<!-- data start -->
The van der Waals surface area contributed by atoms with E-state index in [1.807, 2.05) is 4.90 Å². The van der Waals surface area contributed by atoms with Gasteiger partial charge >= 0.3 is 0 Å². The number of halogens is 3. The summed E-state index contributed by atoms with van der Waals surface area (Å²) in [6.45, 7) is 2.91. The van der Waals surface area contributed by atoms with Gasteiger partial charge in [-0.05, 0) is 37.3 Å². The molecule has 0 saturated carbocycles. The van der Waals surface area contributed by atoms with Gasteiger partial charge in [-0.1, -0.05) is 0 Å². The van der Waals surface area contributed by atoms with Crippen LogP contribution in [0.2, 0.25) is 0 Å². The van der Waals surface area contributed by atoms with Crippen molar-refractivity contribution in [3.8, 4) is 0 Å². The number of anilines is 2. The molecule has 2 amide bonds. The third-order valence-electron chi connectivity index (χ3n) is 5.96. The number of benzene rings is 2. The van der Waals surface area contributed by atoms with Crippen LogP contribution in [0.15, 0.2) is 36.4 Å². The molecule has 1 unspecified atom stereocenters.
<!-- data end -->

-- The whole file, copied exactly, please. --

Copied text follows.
The van der Waals surface area contributed by atoms with E-state index in [1.807, 2.05) is 4.90 Å². The van der Waals surface area contributed by atoms with Gasteiger partial charge >= 0.3 is 0 Å². The number of halogens is 3. The summed E-state index contributed by atoms with van der Waals surface area (Å²) in [6.45, 7) is 2.91. The van der Waals surface area contributed by atoms with Gasteiger partial charge in [-0.05, 0) is 37.3 Å². The molecule has 0 saturated carbocycles. The van der Waals surface area contributed by atoms with Gasteiger partial charge in [-0.1, -0.05) is 0 Å². The van der Waals surface area contributed by atoms with Crippen LogP contribution in [0.2, 0.25) is 0 Å². The van der Waals surface area contributed by atoms with Crippen molar-refractivity contribution in [3.8, 4) is 0 Å². The number of anilines is 2. The molecule has 2 amide bonds. The third-order valence-electron chi connectivity index (χ3n) is 5.96. The number of benzene rings is 2. The van der Waals surface area contributed by atoms with Crippen LogP contribution in [0.15, 0.2) is 36.4 Å². The molecule has 1 unspecified atom stereocenters.